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COOL CURING ROOMS.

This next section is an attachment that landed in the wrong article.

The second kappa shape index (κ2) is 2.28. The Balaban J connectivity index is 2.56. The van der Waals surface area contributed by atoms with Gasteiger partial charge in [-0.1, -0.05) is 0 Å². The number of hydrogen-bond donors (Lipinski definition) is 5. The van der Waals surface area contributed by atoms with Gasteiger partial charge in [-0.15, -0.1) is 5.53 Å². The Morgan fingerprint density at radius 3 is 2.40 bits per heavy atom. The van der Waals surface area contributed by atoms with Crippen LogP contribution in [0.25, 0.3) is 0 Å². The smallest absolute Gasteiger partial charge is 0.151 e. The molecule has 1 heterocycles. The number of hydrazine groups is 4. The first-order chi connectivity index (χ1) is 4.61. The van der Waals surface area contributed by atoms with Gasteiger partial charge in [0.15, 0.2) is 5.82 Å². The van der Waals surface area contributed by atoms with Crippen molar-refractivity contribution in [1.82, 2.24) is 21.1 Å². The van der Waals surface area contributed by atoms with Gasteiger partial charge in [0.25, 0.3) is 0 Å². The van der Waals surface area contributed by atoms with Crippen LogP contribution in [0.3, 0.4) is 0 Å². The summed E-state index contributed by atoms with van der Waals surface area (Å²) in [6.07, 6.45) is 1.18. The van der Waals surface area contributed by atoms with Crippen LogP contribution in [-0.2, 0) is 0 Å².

f Tkc lialry WUIrh U Without The Harris- Kurrrrila In I'rndurlRK Itlah.dradr t:hrcr. One 6f tho great uhfnclc to th proper curing of ehcoe nnd the mi h.incrtnrnt of Its price Is poorly con strurtcd curing rooms, whlrh result I nn unripe or badly eurcil article. Th cheese f.tctorv should be so built that the curing room is no near ittiperviou a posMhlr to hent ami air ami on the ground tloor. At a distance of SO to HO fect below the urfnoc. the ground keep the mine teiucraturc the yea COOLINQ A CUIUNQ ROOM. round, nml this temperature is about four degrees higher than the averag temperature for the year in that place Pure air from 20 to 30 feet above th ground, passed through a deep under ground duct, ns illustrated, tnny cooled and brought to an even tempera ture and utilized in the curing room, In northern Wisconsin the mean tern perature for the year is about 40 de gree, so low that the utilization this cold may be made of great valu even in the hottest weather. While there ure various plans for th making of sub-earth ducts, the on illustrated herewith is simple and in expensive. The duct should be placed at such depth as the soil-temperature may Indicate. The outside end consist of nn upright pipe (e) 20 to 50 feet high with a funnel, and a good sized hood 3G Inches across. A vane extending to the rear turns the hood on a vertical axi so as to catch the air. similar as in the mechanism of a windmill. The duct a b and c d are of brick and the top of duct c d is also surmounted with brick to make a solid place for setting the pipe extension, as well as because o weather and soil conditions. If it is desirable to make openings for anv purpose, in duct c d. this may be done as illustrated, or if the current of air is to be broken, it may be done by plac ing drain tiles in the duct so that the wind will pass through them, thus making a set of multiple ducts. The in ter, to the curing room (a) is of brick. ' Theflow of air should be-regulated bv j VegUter. Kor a curing room of 400 square feet the shaft should be at least ten inc.ics square, inside mens aremrnt. In ripening, cheese emits certain odors ant! gases which may prevent a normal cure, unless the gases ore re moved. A ventilator must be pro vided, and ns Illustrated (o, t. f), should rise directly from the ceiling oi xne curing room to above the roof. If only one ventilator is used.it should be placed at the end of the room op posite to that occupied by the ven tilator. It should be at least ten inches square, inside measure, for a curing room of 400 square feet floor space, or 14 inches for a room of 1.000 square feet. Never make the mouth of the ventilator and the in-take fun nel of the same height. Farm and Home. RAISING WHEY CALVES. They Sh'onld Be Fed Three Tlmci Day la Clean, Elevated Troughs or Fixed Backets. In, raisincalvcs on whey, avoid two 36 not feed it too sweet or too sour. snouiu ue moderately -wia, rothing more. Insist on your cheese maker keeping a perfectly clean storage whey vat, and if he fails to clean and scald it every day, take a clean barrel to the factory for your portion or whey. I have known farmers to go to the factory to get sweet whey every forenoon, for immediate feeding to calves, but the young animals did not particularly thrive on it. The majority feed it to their calves when the whey is 24 hours old. It de pends on the receptacle the swill has been kept in, whether it is then in a proper state lor best results. If it ha9 been stored in a filthy whev vat or barrel, it is unfit to feed to any do mestic animal, in hot weather, even after daily washing and scalding of the storage tub. care should be taken that the whey does not get too sour. Keep it in n cool, airy place. Above all. do not depend on whey alone for the suc cessful rearing of calves. If you tlo. they will become pot-bellied and stunt ed. Give them the range of a nice pasture partially shaded, so that half of their sustenance at least will be from grass. Feed them whey three times riaily In n clean, elevated trough, or fixed buckets. If they do not thrive sulli ciently on this, add a little oil meal. Keep calves by themselves, and do not tolerate swine or sheep in the same iheloviirc. The idea is to keep calves growing and developing naturally, if you would obtain healthy, vigorous cows. Cramped quarters, lack of va riety of food and insufficient nourish ment make puny, unprofitable heifers. Orange Judd Farmer. Itright's Disease Cured. I suffered from kidney trouble, which finnlly becamn no aggravjthat I WH8 obliged to give up m;-"..osition which waw paying me $100 per month, and I came to the city for treatment, but af ter several months I was worse instead of better,. I was advised of Smith's Sure Kidney Curo and I bought a bot tle, and I am now so well that I sbnll re turn to tike u belter position. My cure I regard as almost rairnculous. My wife was also suffering, and she has been taking your medicine for n short time, and is eo much improved tlmt she al ready regards n cure for her ns certain. J. II. WRIGHT, Clarksdale. Miss. Price IX) centH. For sale by Clark O. Proud. Vou can't n fiord to risk your life by allowing a cough ni a cold to develop in to pneuratniapr consumption. One Min ute Cough Cure will cure throat and lung troubles quicker than any otber preparation known. Many doctors use it as a specific for grippe. It is an infall ible remedy for croup. Children like it and mothers endorse it. C. O. Proud and S. W. Aiken. Official Vote of Holt County 1900. President: Wm. Mckinley, Ii. Win. llrynn. I) V. Ilarkor, Pro. IVo.... .1. (I. Wooley. Prohi.... .lob Hnrrhunn, Six:. La. K. V. Debs Soe. Total Governor: Joa.Flory. K A. M. Dockerv, D .1. II. Hillis. Pro. IVo.... C Lipscomb, Soe. U.... O. K. Stokes, IVo livwia 0. Fry, Soc.'La. . . Total Attornoy-tJeneral: S. K. O'Fallon. K K. C. Crow. U Znch Taylor, Pro IVo... .Inn. F. IManey, Sic. I). IjowisU Adams, I'm. .. Total 1st Aiucndm -lit. Yes 1st Amendment. Xo .... Total 2d Amendment, Yes 2d Amendment, Xo Total 3d Amendment, Yen 3.1 Amendment, Xo Total 4th Amendment, Yes 4 til Amendment, Xo Total fith Amendment. Yes fith Amendment. Xo be Total Cth Amendment, Yob (Hit Amendment, No Total of 7lh Amendment. Yos 7th Amendment, Xo Total Congress: John Kennish, 11 C. F. Cochran, I) C. F. Cochran. Peo. Party. . Total Senator: S. D.Uromer, It Wm. E.Stubbs, D Win. E. Stubbs. Peo. Party. Total Representative: Goo. W. Hibbnrd. li Geo. R. Murray, D , Total Sheriff: John Ramsay, R E. II. Uallard, D Total Collector: Nicholas Stock. R Wm. M. Hitt, D Total Proeecutinc Attornov: Ivan Blair. R R. B. Bndgenian, I) Total Judge County Court 1st Dis.; G. W.PulIen, R A. W. VanCamp, D Total Judge County Court 2d Die.: Joseph Wise, R Mart Li. Gorman Total Treasurer: Lewis I. Moore, R J. Henry Meyer, D Total Coroner: Owen E. Hunter. R. James C. Tracy, D.. Total Assessor: Wm. E. Weightman.R Marion P. Smith, D Total Surveyor: C. G. Landon, R Jas. D. Thompson, D Total Public Administrator: M. D. Walker, R. no. P. Walker, D Total For Restraining Stock Against Kestrmning Stock. Total WHAT SHALL OUR BOYS DO for LIVING?' HY CIIAKL.FS F. WISOATK. This book ranked 31st in tho TIMES' List of Fifty Best Books selected by 110 Librarians. Three Editions have been sold. Many business men havo distributed copies among their clerks. Copies sent freeon application. Price One Dollar. Tho Doubloday&McCluro Co., Union Square, Now York. New Train Service Between St. Joseph and Chariton, la. Via Grant City. Attention is directed to the new train servicK of the (J. II. &. Q. between St. Joseph, Mo., and Chariton, Iowa, yia the new line lately completed between Grant City and Albany Junction. In addition to trains 111 nnd 112 be- ween Chariton nnd Kansas City via the old ratlin line, there are new trains 114 and 113 running as follows: No. 114 daily except Sunday from hariton to St. Joseph via Bethany Junction, Grant City and Albany Junc tion, leaving Chariton 5:45 a. m., nrriv- ng St Joseph 12:30 roor, making con nections at'St. Joseph with south bound, train of the K. C. St J. & C. B No. 20. North bound trains from Kansas City, No. 15 and 21 connect at St. Joseph with B. &Q. train No. 113 leaving St. Joseph daily except Sundny at 2:45 p. running north via Albany Junction Grant City nnd Bethany Junction, ar riving Chariton 0:30 p. ro. L. W. Wakkley. General Passenger Agent. To remove a troublesome corn or bun ion; First soak the corn or bunion in arm water to soften it,' then pare it own as closely as possible without drawing blood and apply Chamberlain's Pain Balm twice daily; rubbing vigor ously for five minutes at each applica tion. A corn plaster should be worn for a few days, to protect it from the shoe. As a general liniment for sprains. bruises, lameness and rheumatism. Pain Balm is unequaled. For sale by C. O. Proud. a; S. a 211! 117 l3i 11C. 1S2 SO 51 S) 2.V 151 101 1U 2' l! 2 1 1 it li S' 2 2 2 1 . 1 i 1 1 . 277 2St! I'.i2! :t7 "2 IM . 210 ISV IfSl 17 1S2 S7 51 S3 25 151 101 hilt 2 1 a 1 14 1 1 4 4 18 2 2 . 2 1 . 277 "2S7 ill:! ":ViO 2Sl 2U0 t . 220 205 10:1 1W IS I S7 41 70 25 150 101 100 2 1 2 1! 1 14 11 4 J i -I r . 2fo 2so Too :hio 2111! ;w ' ! 10 10 ID! 10 :$2! 20 :w :i7 si oi 2a; :w 7.1 S(i; 57 107 55j 50! 81 70 til', H 51 :i 25 :K i:i; 57 2:1 14 j "TOO i08 71 12l "77j"" 47, 40 Xt 5S 7ll :iv 21! 5S 77 10 5j :til ::i US 112 74 114 Wi' 55 105 Iff! 57 110 51 41 . 15 15 17 15 22 10 120 118 74 125 7.1 ttT so so 4:1 si; 47 ::i! I :ti is 27 n 22 :io! Hit 107 70 1-JJ tR 07j 0t CO XI (U 42! 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C1IAR. V. !:. t cf Mr. M-x-lr'a ttikseo Cbunh for flwyrtf. . a. ini'imuou ( i4s.v. , ii AHHU IT, If. if. I Vi .TJ'.!)-Vi isi Wotneo. L t'jCc In t . 1 hATt st u tor AgtuV-m Scad cr itm - He Didn't Care. Housewife. My dear, I Fee a two-column articlo in the Sunday paper about how even Hour is being adulterated. Husband. Well, I don't care, ner need you. We can't git nothin' wrong with our stumick if wo take Dr. Caldwell's Syrup Pepsin. All druggists sell it, or see T. S. Hinde & Son. c 3 5- 3 p o 3 o" 3 5". ST o 212i 152; IS if 91 2j 1 Hi 10. 147 121 155 231 191 179; 290 3, 12 2292' 527 1705; 15j 131 10 I 443! 2 4 19 273' :wi 431 494 4175 213 i: 14: 153 232 192 ITS 2291 1777 517 181 o 91 121 130 302 1 3 31 8' it; l:t! d in' o 17 71 1 4 274 '301 432i 491! 41S-J 152 117 0! 121 l 154 135 233 ISO 300 3 3 2318 5C3 191 17.V. 10 18 74 i 10) 4 10 8 S ill' in n i :ioi 11 43-J 8. 491, 50, :ci! 4111 IS (77 019 40Ti 154 47l liil" I 7,i 127! 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'294 420 435 4U94 2247 1857 4104 149 114 124 '2iS 140 153 199 229 183 100 301 219 '293 "428 481 102 93 153 113 109 122 240 1C7 2338 1753 58.1 177 313 200 291 4211 480 4091 15S 92 250 14 150 J3G 292 150 231 191 184 301 2351 1744 007 1781 118 20.) 425 435 4095 141 125 230 193 183 303 2279 47.-J 135 "2ill 1801 429 480 4083 1312 84 114 100 0 1224 8S 87 1151 112 14U0I WARRANTED sections j For all Reapers and Mowers 25 FOR $1.75 Other makes at less price. j NEUDORFF Hardware Co. Ill S. Fourth. St. Joseph, Mo CENTRAL CHRISTIAN COLLEGE. IHrlinol of Science, Laacnajic, I.ltcr:itiu . Mu.lc, Art. Elocution, Aormnl, l!ti; Rftk AtanrthaBd, Typenrltliic. 1 i'lcinnt,commodlous,well amnzel.ol fiiif. ' l)uildinr. Men and women admitted on eQnal cmrr I 'i'lHtnmeh woln all deoannicntji of ilic I .tin;.. KiUcicut racnltj1. Iocatlon unsuna!ised fur lieali'i fnlnevi and beauty- Hoarding In priiale families wit ta careful supcrt lsion as to taealtn and morals. Kxiicnhc low. Kor T-ataloffne and turthcr Infor matton. address Cl.vritAL CUlusTLaS C(pi.l.U". Albany, lo. I Through Tourist Sleepers to Portland, Oregon, ForPitp;ct Sound nnd Alaskn Travel. From St. Louis Via BurlmgtonBoute. Personal Conducted Tourist Sleepers via the Burlington Route from St. Liouis to Portland, Oregon, will be established in service commencing February ISth, 1808. They leave St. Louis at 8:45 P. M Wednesdays; Kansas City 10:40 A. M Thursdays; St. Joseph, 12:40 P. M. Thursdays, and run via Lincoln, Den yer. Scenic Colorado, it Salt Lake City The current lowest rates to Seattle Tacoma and Puget Sound ports apply via this route, offering an unusual chance to make steamer arrangements either at Portland, Tacoma or Seattle - Ask your ticket agent or the under signed for special folder containing al details. L. W. Wakklet, G. P. A., St Louis, Mo. John DKWrrr, D, P. A. , St Joseph, Mo. Vise Hovet, Agent, Forest City, Mo a o 3 e 3 32 PRIVATE DAIRYING. Where It la Coadacted Proprrlr th Results Are Bound to lie llra aoaably Satlsfactor-. As a matter of fact the private dairy man has a decided advantage over the creamery butter-maker, so says Mrs. Carrie Wilson in n iuiimt rend, lii-fore the Vermont State Dairy association. He controls the feeding of his cows and the handling of the milk from the time it is drawn from the cow until the butter is made. The patrons of the creamery always nave among tnem one or more who are not as careful or as cleanly in their methods ns they might be, nor does the carrying of the milk or cream one to three miles on a hot day add to its desirable quali ties; but the creamery buttermaker is an expert: he is methodical. exact, and knows how to offset to some ex tent the carelessness' of his patrons, lience his product is more even in qunlity and tlavor than that of the average private dairy. If all private dairies were conducted on the same lines as the most successful eriamer les. then the product of the former would In nearly cverv instance excel that of the latter. This is not written 1 in the way of disparaging the en am-' ery. Quite the contrary. It has hi en the main factor in iiupiovir.g the ii::il- ities of the dairy heu!. the methods! of the dairyman and the tpinlity of the ' butter made in this and other states. It would hae required Ion? , ears, per haps n generation, to I ring about the improvements in dairying 'hat the J creamery has done in the past ten. We only wish that eviy poor liiittermak- ! er in the state would become patrousof 1 a creamery. It would not only help' the ouallt V of tlio lmf tir ti-orl.-f tint it would be n great help to the market I by ridding it of the vast- amount of wretched stuff which now crowds it and depresses prices. But the private dairy man, just the same, has advantages which the creamery cannot, trom the nature of the business, enjoy. LOCK FOR MILK CANS. A Device Tbat May Prove Qotte Top. otar In Lnrjre Clttea IVhcrc Petty Thieve Abound. Many housekeepers know by experi. ence how disagreeable it is to wake up in the morning and find the milk can and contents gone, or perhaps the drained can is left to tell the tale of a petty thief. Here is a cheap and simple device which will prevent the theft of the milk without making it any more 1 ;'. . LOCK FOH JIILK CANS. difficult for the housekeeper to take in the pail in the morning. The cut shows a small casing, which may be attached to the door fiame at the right height to place the pail within convenient reach. A small opening in the top of the casingallows the shank of the angle iron on the can to be inserted, while a sliding catch at the rear of the casing engages a notch cut in tiie side of the shank. The latch extends backward to the edge of the door, so that when the latter is closed it prevents the lateh be ing, drawn backward to release the shank. Besides preventing theft this device also supports the can in a posi tion to remote the danger of tipping it over with the foot, and there will be no milk stains to clean up. as is often the case when the can is placed on the steps. The inventor is Louis Munch, of Philadelphia. Chicago Daily Xews. Com In Hot. Dry Weather. Cows that are forced to undergo an nual periods of starvation, during the annual droughts, must of necessity gradually deterioratein milking powers. If cow owners would but consider how the poor animals must suffer toiling through the blazing heat trying to gather enough food to satisfy their hunger from the sunburned pastures, common humanity would mote them to relieve them. I5ut they do not think, they do not consider, more is the pity. We are glad to know, how ever, that the number of such incon siderate cow owners is growing less every year. The practice of providing green food- to supplement the pas tures during the drought is rapidly extending among cow owners, and especially among owners of Jersey cows. Jersey Bulletin. Green Food for Dnlrs- Coit. If you are going to fctd green food to your cows, do not wait until the lipt sun has wilted it, but cut it earlv in the morning and keep it in the shade untill fed. t ompare the enniiition of corn.ur even cow peas, at sunrise anu nt iwo o'clock in the afternoon, and you Mill see the force of this adtice. At sun rise the earth is comparatively cool, the leaves of the plants stand up stiff. are fullof juice and tipped with dew; at two o'clock the ground is hot and haul, the plant leaves hang limp nnd lifeless, are hot and unpalatable. -.lerny Bulletin. OvcrfccUltic -Henna I.o. The iniportaiiee of feeding only as much focd as an amninl will eat up clean at each meal may be demon strated by the fact tlmt a waste of only one pound of hay orgiain per day for each animal autumns to nearlv a lor a vear for a herd of six enu.-. (iite i ihetii all that thev require. but nothing more. A returning tourist hn brought Inck from Europe n novel tiitippiece. It if a watch of ordinnry size, but devoid of the usual hands and dial. It. the center are two small Fpices for figures, the upper for hours and the lower for minutes. These change nt the proper intervals, presenting the correct time ns the rail road man gives it -10:12 or C:.T0. not "IS minutes of 11" or "half pnst 0," in the slovenly civilian 6tyle. A pecond hand makes fractions of the minutes for the exact man. This wntch is guaranteed for seven years and cost only 811 in Pans. Never try to coax a cold or cough, use the remedy that unfailingly conquers both. Ballard's Hnrchound Smp i the ere.it specific for all throat and lung troubles. Price, 25 and 00 cents. For sale by J. C. Philbrick. What ShairWc Have for Des sert? This question arises in the family every day. Let us answer it to-day. Try Jell-O, a delicious dessert. Pro pared in two minntos. No baking! add hot water and set to cool. Flavors: Lemon, Orange, Raspberry and Straw berry. At your grocers. 10 eta. Choice Beflflinn Plants anfl Fresh Flowers such as WILL PLEASE you. Send ' j 1 j for our Illustrated Catalogue, mailed free. Address J. N. KIDD, The Florist, St. Joseph, Mo. PARKER'S HAIR BALSAM Fxucuca a hixunant Rowth. Marr Tall to Btston Oray iiur mj n imuuii una-. a Burtwof. I 50 YEARS' EXPERIENCE Tradc Makks DCSKMS Copyrights Ac Anrone lending a iketeh and description m qutcklr ascertain oar opinion frM whether as loTcntion U probably pitentAbla. Commnnlea tlons utrtetlTeonBdentUl. IlaadbookonPataua tent free. Oldest asency for aecoi Ingpatenta. I'xtcnts taken throuih Mann & Co. recslTt rpmu tmxict, wunout cams, la ue) Scientific flmcrkatt A handsomely Illustrated weekly. !amt et caution of any sctentlflc tournal. Terms, IS a rear: fonrmontnt.lt. Sol4 by all newsdealer. -NewYark ilnstm.n.C. Braucn Offloa, OS F BU Washing m. t "THE NEBRASKA-COLORADO EXPRESS." A NEW TRAIN. On Juno 4th tho Burlington Route puts into ita passenger service to the West a now fast daily train to Denver leaving Central Missouri and Missouri j River cities at night,arriving at Denver at 0:20 p. m. the next day. Direct via St .Joseph and Southern Nebraska. This servico is entirely additional to the Burlington's great scheme of pas senger train servico to the West and Northwest. California Excursions every Thursday morning. Tourist pIeeKrs Tuesdays and Thursdays, St. Joseph to Seattle, via Hillings Route. For details, ask your ticket agent or Jno. Dk Witt, L. W. Waklev, Div. P. AM Gen'l P. A., St Joseph, Mo. St Louis, Mo. Howahd Elloitt, Vine IIovkv, General Manager, Agent, St. Joseph, Mo. Forest City, Mo. A Famous I'aintiiif; mar he worth millions or a big pump kin miy tako first premium, but Dr. "Culdweli's Syrup Pepsin brings more joy every day as it becomes belter known nnd more generally used for Constipa tion, Indigrttion, Sick Headache and Stomach TrouhK (Jet it at T. S. Hinde & Son. Kodol Dyspepsia Cure Digests what you eat. It arti licially digests the food and aids ?T:ttare In strengthening and recon structing the exhausted digestive or- niK. itistneiatestatscovereaaigesir ant and tonic No other rjretjaration -an approach It In efficiency. It in )t:i:itly relieves and permanently cures vspepsia, inaigesucn, ueartDurn, 'nUilence, Sour Stomach, Nausea, '"kllcadache.Gastralgia.Crampa and "1 ether resultsof imperfect digestion. ce ZDc and $1. Largo size contains SH times ..!! size. Book all about dyspepsia mailed free "rcpared by E. C. DeWITT A CO.. Chicago Sold by S. W. AIKEN, Oregon, Mo. lute's Cream ermiruge removes the unhealthy tissue upon which worms th,ive: it bringp, and quickly, a healthy I condition of body, where worms cannot (exist Price, 2-" centi. For sale by J, C. Philbrick. A Village IUaek wmi tli Saved His Initio Son's Lite. Mr. H. II. Black, the well-known vil hR ,nc(Smith nt Grahamsvillo. Sulli- van Co.. X. V- sny : "Our little son, , live venrsidd, ha b1wiib leen subject to croup, nnd so bad havo the attacks bcn Unit we have feared many times thi.t be would die. W have had the doctor nml used many medicines, but CIihh)ImI.iii'h C-i'ju'1i Remedy is now our slt reliance. Itfems lo dissolve the tough mucus and by giving frequent doses when the eymptnniR appear we have fo-inil that the dreaded croup is cured before it gets settled." There is no dancer in giving this remedy for it contains no opium or other injurious drwi nnd may be given ns confidently to a bibe as to an adult. For sale by C. O. Proud. If ou have ever Been a child in tbeag onyof cr.nip you can realize how grate ful mother are for One Minute Cough Cure which gives relief aRSoon as it ia administered. It quickly cures coughs, colds and all throat and lung troubles. C. O. Proud and S. W. Aiken. People Going West or Northwest should not fail to write John DeWitt. Division Passenger Agent, Burlington Route, St. Joseph, Mo in order to get the best rates, the best train service and all those travelling comforts which characterize this railroad. Letters or inquiry will always be answered with that fair dealing which has made the Burlington Routo what it is. the road that can take the best care of you to any point in the west. '4.1 ii nL ru""ll -l'MM-nancltbe IS , : U'lir. ta.t millers tne 'H i I'.uUf.puMlttneon- plm , 1 -ii I last twice as lone " "?.. .t rnlliiarny wouM. . :;. ' u c.r.fcrs la tiu-tUlfttm, . r 'f, tl:. by jtff i Give iimmA :r:crsoa MM GOOD APPLE RECIPES. From the Ladle' World, Ntw York. There is no fruit that can be pre pared in so many different ways all good as ttle appie. Apple Strudel. Make a piecrust ot Sour, butter, the beaten yolk of an egg and a pinch of salt. Roll it out to a wafer-like thinness, then cut tart apples in thin slices and lay inem on this crust. Sprinkle plenty of sugar over the apples and a little powdered cinnamon. Roll the crust up, apples and all, and--bake in quick oven. A common German des sert. Every housekeeper knows the value of apple sauce as one ot the reliable "standbys," but perhaps all young housekeepers do not know that in or der to have it soft and fine the ap ples must be cooked first and then sweetened; if the fruit is desired to retain its form, sugar must be added when the apples are first put on to COOK. To make apple-butter stiff, so that u wm "cut with a knife," cook the apples fine and soft, aa for sauce, then measure with a half-gallon cup and to every cupful of the fruit allow an equal cupful of the granulated su gar. lut ll together and stir con stantly till it is cooked thick. This will not require a very Ion while. Try a spoonful or two in a saucer. If, when cool, it has a shiny appearance, lays up thick together with no wa tery julca running from it. it ia done. Apple Dowdy. Line the bottom and sides of a buttered baking dish with slices of buttered bread. Fill the dish with sliced apples and grate over them a little nutmeg. Mix one-half cupful of water and one-half cupful of molasses together and pour over the apples; sprinkle over this one-half cupful of brown sugar and cover with more buttered bread. Cover the ton of the baking' dish with a tin plate and bake in a moderate oven for two hours. Then loosen the edges with a knife and turn out on a dish. Serve hot with cream and sugar. Baked Apples. Choose tart aDnles. Halve them and remove the cores. Place in a baking-dish and in the cav ity formed by the removal of the core place a raisin and a tiny lump of but ter. Smooth a scant tablesnoonful of flour in as little cold water as oosai- ble; pour over it a pint or more of boiling water, stirring constantly. To mis aaa sumcient sugar to sweeten the apples well and pour it over the.i. Set in a hot oven and baka till tender. Serve hot, dipping some of the rich, creamy sirup over each half of the apple. TRIAL TREATMENT B .B.B.FSEE Cures BloodPoiaon, Scrofula, Eczema Rheumatism, and all Blood Troubles. The Botanic Blood Balm (B. B. B.) treatment for impure blood and skin disease is now recognized as a sure and certain cure for the most advanced stages ot cancer, eating sores, eczema. tching skin humors, scabs or scales, syphilitic blood poison, scrofula, ulcers, persistent eruptions, pimples, boils, achea and pains in bones, joints or back, swollen glands, rising and bumps on the skin, rheumatism or catarrh, or any form of skin or blood diseases. Men, women and children are being cured in every state by Botanic Blood Bslm for purifying the blood, and expelling the germs and humors from the entire sya- em, leaving the skin free from erup tions, and rosy with evidence of pure, rich blood. No sufferer need longer dispair, help is at hand, no matter bow many discouragements you may have met with, Botanic Blood Balm (B. B. B.) cures permanently and quickly To ttattsfy the doubters we will give to any sufferer a trial treatment absolutely tree so that they may lest this wonder ful remedy. B. B. B. (Botanic Blood Balm) sold by all drug stores with com plete directions for home treatment for 81 per large bottle. For free trial treat ment, address Blood Balm Co., 8 Mitch ell Street, Atlanta, Ga and Trial Treat ment will be sent at once. Write to-day. Describo trouble, and free medical ndvice given. Oyer 3,000 voluntary testimonials of cures by using Blood Balm. Thoroughly tested for 30 years. Administrator's Notice. NMce Is lierrby given, that letter of alnihi 1st ration on tlie ettate ot William C. 8t;ttcui cleceawil. were eraatetl to tne undersigned mi the 24lli day of October. 1900, by the Probate Court ol Holt County, Missouri. All persons navini: rianni asninii xaia esuie are requested ta exhibit tliem fur allowance lo the adminis trator wltliin one year ntler the dab. ot said letters, or they may be piecliuteil (mm any benefit ol Mich et.ib': ami If such claims be hot exhibited within two years from the date of this iMitiimtlou. thev will I forever twrren. Wl I.I.I AM M.BAKER. Administrator. Public Sale. I will sell at public rale on the George Reed farm. 1 mile west of Oregon and 15 miles northeast of rorest City, on Thursday, November 22, 1900. the following described property, to-wit: 1 span of mules; 1 span of horses; 1 milk cow: 1 heifer; 2 calves; 4 sows; 1 good farm horse; fast mare, good working single or double; 1 double sot working harness; 1 set ot orchard harness; 1 road cart; farm wagon; 1 spring WKgon, new: new Champion mowing machine 6' foot cutter: 1 spring trip cultivator new; 1 corn drill new; 1 double shovel plow; 1 single snovel plow; 1 sod plow; section harrow; 1 diamond plow; twelve-inch plow; 1 cider mill; 1 two- horse sleigh new; and other farm articles too numerous to mention; 2 base burner heating stoves; I twelve horse-power portable engine in fine working order; 1 folding saw new; cross cut saw. TERMS OP SALE: All sums ot 85 and under cash in band. On all sums over 85 a credit of 12 months w;ll be given, purchaser giving note with ap proved security, bearing G per cent in terest from date. Terms of sale to be complied with before any property will be allowed to be removed. Sale to begin Ht 1U a. m. sharp. GEORGE REED. JAMES T. HOWELL, Auctioneer. Settlers' Excursions. The Burlington system announces the following rates on sale Tuesdays of each week, and continuing until Tuesday, November 27th: From Kansas City or St Joseph to Helena, Butte, Anaconda, Montana, and intermediate points on direct line. One way. 823.00; Round trip, 810.00. From Kansas City or St. Joseph to Spokane. Tacoma, Seattle, Wash ; Port land. Oregon; Vancouver and Victoria, B. C, and intermediate points on direct lines, also on the Spokane Falls and Northern: One wxy, 838.00; Round trip, 81500. L. W. Wakklkv. G. P. A. St Louis, Mo. Jotix DeWitt, D. P. A. St Joseph, Mo. Vwk Hovev, Agent, Forest City, Mo. Prebsyterlau Church Directory. . B. A. a&WTKBS, PASTOS. Sabbath school at 9:30 every Sabbath 5". P. 8. C E. every Sabbath evening one hour before preaching. Prayer meeting every Thursday eve ning at 7:30 p. m. Preaching every Sabbath morning and evening by the pastor. Everybody cordially invited to attend above services. Woodville F.rst and third Snndav of each month. Christian Church Directory. W. T. JlAUPUt. PirniB Sunday school every Sundav. at fl-4fl a.m. Preaching on the soennrf an.t rn.,.ti- Sundayaineachmonth.il ., evening. Preaching on the first and third Sundays in each month, at ITninn school house. Y. P.S. (IE. every Sunday ereninn. at 7 o'clock. Prayer meeting every Thursday ning al 8 o'chiek. Meeting of the efficinl Ixiard ererv 'ourth Sunday nt 3 p. m. All are cordially invited to attend. KvatigHicnl Chtmh Directory- RKV. II. K. MYERS, PASTOR. Sunilaj School at 10 a. m. Prayer meeting Thursday at S p. m. Services every Sunday morning and evening. Regular rreichinservicH th l.tnml 3rd Sunday ut 1 1 n. n... and ihe 2nd nml 4th Sundays a: 8 p. in. Preaching hi N'ii-kellV Gmv on tha 1st and 3rd Sundays at 8 d. m.. and the 2nd and 4th Sundays at 11 n m. All are cordially invited to attend. Oregon Protective Association. Meets the first Saturday nftarnrmn in each month at 1:30 o'clock, at th nHwa of R. C. Benton. S. M. Stout, Secretary. 31. E. Church Directory. HEKBV CRAXPTOJf, PASTOR. Preaching every Sabbath moraine and evening 11:00 a. k., and at 7:30 p. m. Sunday school every Sabbath, at 9:45 a. x. A. U. Baily Snpt. S. S. frayer meeting every Thursday, at 30. p. Jf . Epwortb League Junior every Sab bath 2:30 p. m.. and senior ode:hour be fore preaching every Sabbath evening. Business meet in? of the official board the first Monday of each m onth.at 430, p. m. J. A. Kreek Secy., of tha board. W. P. Al. Society meets the first Saturday of each month. 3 P. M. M. E. Chnrch Directory Forest Ulty. RKV. PAWKS, PASTOR. Preaching on the second and fourth Suaday in each month, 11 a. m., evening. Preaching on the first and third Sun day evening. Sunday school every Sunday, at 9:30 a. m. Junior Leasue at 2:30 d. m.. and Senior League at 7 p. m. J. A. Lease, tree. Prayer meeting every Tuesday eve ning at 8 o'clock. uadtesaid society every Friday, at 230 p. m. Mrs. E. A. Scott, president - reaching. Kimsey school bouse on the first and third Sunday mornings. Sunday school at 10 a. m. John t Waggoner, Supt. All are cordially invited to attend. Christian Church Directory of lew Point. h. p. tajtdv, pastor. Sunday school every Sunday, at 930 8. m. Preaching on the first Sunday in each month, 11 a. m., and evening. f. P. S. C. E. every Sunday eyening at 630 o'clock. All are cordially invited to attend. Christian Chnrch Director)- of Forest City. DR. J. L. STEPHEN SOS, PASTOR. Sundsy school every Sunday at 930 a. m. Preaching on the first and third Sun days in each month, 11 a. m. and eve ning. V. P. S. C. E. every Sunday evening at 630 o'clock. Prayer meeting every Friday evening at 8 o'clock. All are cordially invited lo attend. German M. E. Church Directory REV. H. A. SIEKWAK. PASTOR. Sunday School, 10 a. m. Preaching every Sunday at 10:45 a. m. Sunday school at Nodaway church at 130 p. m. Preaching every Sunday at th Noda way church at 230 p. m. Everybody cordially invited to attend hImivh services. Ciirzon Christian Church Direc tory of IHiifTCIty. W. H. HARDsf AN, PASTOn. Preaching on the second and fourth Lordsay'a 1 1 a. m. nnd 7:T0 p. m. FiM school each Lordsday at 10 a. m. Cnauiberl?in's Stomach and Liver Tablets cure biliousness, const pation and headache. They are easy to take and pleasant in effect. For sale by Clark O. Proud. Mfiareh Bkyilis Are recognized the world over as representing the highest type of excellence in Bicycle cocatructioa ABE 101 WITIIM 1E1CI OF IIL Monarch Boadsters $50 Defiance Roadsters $35 KiBffMd0fleeiiiitori$25 fly Ink rartsef i Urn wcUm el HtaMt&M nprtaUM cub Mitltawpriai Moiarch Chaiwless $75 BssvifbrOataksraa a ti wasted ia opssi territory M0IA10H 0Y0LE MFG. 00. HataM aae FattM Ms CMCM6 Caana aatt Itaas Ma?KW YMX lift it jNuefcui Knp Ii Frwt